Vertigo is the best place to start a Hitchcock analysis. While many themes repeat in his films, Vertigo is most memorable for its psychological depth and mystique. Containing some of the most famous scenes in the history of cinema, Vertigo is also the “master of suspense’s” deeper message about the psychological manipulation that can occur in our own lives, in society, and amongst the elite. My thesis is that Vertigo is not just a film about an average guy that is caught up in a spiral of madness (a common theme in Hitchcock), but also an insight into the control and manipulation we see from those who are our masters. Not only does Vertigo present an elite shipping magnate that manipulates Scottie (Jimmy Stewart, protagonist), it demonstrates the lengths to which these powers are interested in, to use the words of the Collins brothers, “managing the beyond.” Vertigo is therefore a film about the manipulation of beliefs.
Initially the audience is shown a series of eyes, probably of Kim Novak, with spirals emerging. The spiral has the significance here of alerting the viewer that we are trapped. The swirling spiral of madness will grip us, causing us to dissociate, losing our sense of self and identity. Losing one’s balance, or falling, is thus a metaphor for the loss of place and identity: this will be the crucial point in Vertigo. How far can the manipulation of the psyche go to create and induce the loss of identity? In the opening scene we see a flashback to Scottie, a traumatized former police detective who was involved in the death of a fellow officer. While not intentional, Scottie was stuck on a ledge following a chase, which resulted in another officer falling to his death. Scottie emerged from the scene with vertigo, and only after a few years has he begun to make progress toward recovery. It is worth noting that for Scottie, the causes of his further descent into his downward spiral of obsession, mania and dissociation revolve around trauma.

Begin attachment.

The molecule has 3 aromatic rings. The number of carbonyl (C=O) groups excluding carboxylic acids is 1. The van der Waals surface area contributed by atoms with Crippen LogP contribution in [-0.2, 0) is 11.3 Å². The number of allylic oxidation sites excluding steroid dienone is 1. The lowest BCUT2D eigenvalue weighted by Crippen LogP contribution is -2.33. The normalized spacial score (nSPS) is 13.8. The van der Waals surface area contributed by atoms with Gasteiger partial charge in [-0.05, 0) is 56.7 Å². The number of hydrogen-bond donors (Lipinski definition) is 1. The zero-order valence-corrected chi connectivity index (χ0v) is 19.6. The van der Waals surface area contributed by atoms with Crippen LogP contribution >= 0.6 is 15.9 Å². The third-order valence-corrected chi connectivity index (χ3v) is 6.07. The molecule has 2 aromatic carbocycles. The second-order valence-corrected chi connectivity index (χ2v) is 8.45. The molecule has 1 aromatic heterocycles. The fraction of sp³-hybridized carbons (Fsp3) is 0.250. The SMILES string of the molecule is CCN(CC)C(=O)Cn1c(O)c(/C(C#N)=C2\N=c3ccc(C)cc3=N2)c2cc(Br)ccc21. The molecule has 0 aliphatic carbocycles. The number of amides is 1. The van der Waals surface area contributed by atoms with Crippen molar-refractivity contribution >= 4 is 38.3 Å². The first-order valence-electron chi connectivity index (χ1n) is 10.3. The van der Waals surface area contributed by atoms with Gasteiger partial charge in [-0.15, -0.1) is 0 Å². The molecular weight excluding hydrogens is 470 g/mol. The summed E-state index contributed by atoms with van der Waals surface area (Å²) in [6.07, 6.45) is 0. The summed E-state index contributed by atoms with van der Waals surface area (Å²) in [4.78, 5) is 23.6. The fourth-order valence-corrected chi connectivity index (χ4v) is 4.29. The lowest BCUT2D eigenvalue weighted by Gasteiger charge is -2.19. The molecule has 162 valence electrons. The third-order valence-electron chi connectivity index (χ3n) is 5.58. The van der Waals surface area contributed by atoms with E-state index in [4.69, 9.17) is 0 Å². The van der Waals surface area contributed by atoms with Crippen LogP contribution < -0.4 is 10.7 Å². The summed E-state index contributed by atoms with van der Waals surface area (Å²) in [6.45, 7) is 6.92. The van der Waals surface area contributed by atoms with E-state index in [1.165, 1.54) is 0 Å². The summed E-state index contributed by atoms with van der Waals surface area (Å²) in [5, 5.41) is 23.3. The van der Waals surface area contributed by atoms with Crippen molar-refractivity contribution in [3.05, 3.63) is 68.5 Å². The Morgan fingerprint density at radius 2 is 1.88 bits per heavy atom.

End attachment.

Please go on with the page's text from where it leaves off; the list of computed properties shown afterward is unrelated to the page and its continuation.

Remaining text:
Scottie spends his days with the homely “Midge,” waiting for something interesting to happen in his life, eschewing marriage. Midge is sexually frustrated, annoyed that Scottie has no sexual interest in her (or in anyone apparently). Upon receiving a special invitation to see his old war buddy Elster, Scottie reluctantly decides he must go, ignoring the innuendos of Midge. Meeting at a disguised location, Elster explains that he married into great wealth, particularly a family involved in the shipping business. Elster tells the fantastic tale that his wife Madeleine is possessed by a ghost – a dead woman named Carlotta Valdes. Scottie is incredulous but finally caves and agrees to Elster’s request that he follow Madeleine. Elster says Madeleine dissociates and drives to the Golden Gate Bridge and stares at the “pillars – portals to the past.” This will be significant later, especially as twin pillars are constantly seen throughout the film.
Scottie spots Madeleine at a club called Ernie’s and follows her to a florist, where Scottie begins to develop a fascination for voyeurism. Interestingly, he spies on her in the shop through a mirror which is a classic symbol of the psyche and its double. Scottie begins to fall in love with Madeleine, which only sucks him deeper and deeper into the spiral of insanity that awaits. The reference to wealthy shipping magnates and British power calls to mind the research of Fritz Springmeier, who is generally accurate in his claims. According to Springmeier, we can assume that the mention of connections to elite merchant and sea power is not accidental. He writes in regard to Hitchcock, the Onassis shipping magnates and Grace Kelley:
“Grace had many affairs including one with Bing Crosby. Grace Kelly worked for MGM. Alfred Hitchcock was the one who is credited with seeing a superstar in Grace. Alfred Hitchcock came from a British generational occult family, and was a dark genius who produced many exceptional films. Grace Kelly acted for three of Alfred Hitchcock’s movies. Dial “M” for Murder was the first. Later, Hitchcock visited Grace and Prince Rainer at their Paris home, and Grace made a rare public appearance in Apr. ’74 with Hitchcock in New York. Hitchcock’s life has been described by someone who knew him as “an enigma within an enigma.” Hitchcock was very secretive about his own life and his parents. We do know that he was instructed by the Jesuits at St. Ignatius College which he left in 1913. He had an extreme fascination for sadomasochism, which can be seen in his movies such as Frenzy. Continue reading